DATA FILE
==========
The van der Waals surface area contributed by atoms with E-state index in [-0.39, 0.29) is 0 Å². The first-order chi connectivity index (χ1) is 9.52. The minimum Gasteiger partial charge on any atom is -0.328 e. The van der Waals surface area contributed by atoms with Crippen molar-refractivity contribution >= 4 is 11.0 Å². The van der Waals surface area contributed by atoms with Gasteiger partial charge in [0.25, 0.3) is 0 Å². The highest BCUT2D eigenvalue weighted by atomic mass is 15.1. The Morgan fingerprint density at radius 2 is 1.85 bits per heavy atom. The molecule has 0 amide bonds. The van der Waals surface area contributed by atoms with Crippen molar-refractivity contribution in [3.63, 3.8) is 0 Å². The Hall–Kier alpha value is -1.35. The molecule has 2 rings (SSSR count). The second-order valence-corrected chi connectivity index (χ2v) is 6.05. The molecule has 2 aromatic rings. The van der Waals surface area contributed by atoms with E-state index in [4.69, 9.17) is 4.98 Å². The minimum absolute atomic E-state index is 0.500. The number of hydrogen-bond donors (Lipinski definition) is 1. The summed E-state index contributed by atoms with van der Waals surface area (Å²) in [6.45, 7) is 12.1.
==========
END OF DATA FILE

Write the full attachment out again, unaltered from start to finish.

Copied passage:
The van der Waals surface area contributed by atoms with E-state index in [-0.39, 0.29) is 0 Å². The first-order chi connectivity index (χ1) is 9.52. The minimum Gasteiger partial charge on any atom is -0.328 e. The van der Waals surface area contributed by atoms with Crippen molar-refractivity contribution >= 4 is 11.0 Å². The van der Waals surface area contributed by atoms with Gasteiger partial charge in [0.25, 0.3) is 0 Å². The highest BCUT2D eigenvalue weighted by atomic mass is 15.1. The Morgan fingerprint density at radius 2 is 1.85 bits per heavy atom. The molecule has 0 amide bonds. The van der Waals surface area contributed by atoms with Crippen molar-refractivity contribution in [3.63, 3.8) is 0 Å². The Hall–Kier alpha value is -1.35. The molecule has 2 rings (SSSR count). The second-order valence-corrected chi connectivity index (χ2v) is 6.05. The molecule has 2 aromatic rings. The van der Waals surface area contributed by atoms with E-state index in [4.69, 9.17) is 4.98 Å². The minimum absolute atomic E-state index is 0.500. The number of hydrogen-bond donors (Lipinski definition) is 1. The summed E-state index contributed by atoms with van der Waals surface area (Å²) in [6.45, 7) is 12.1.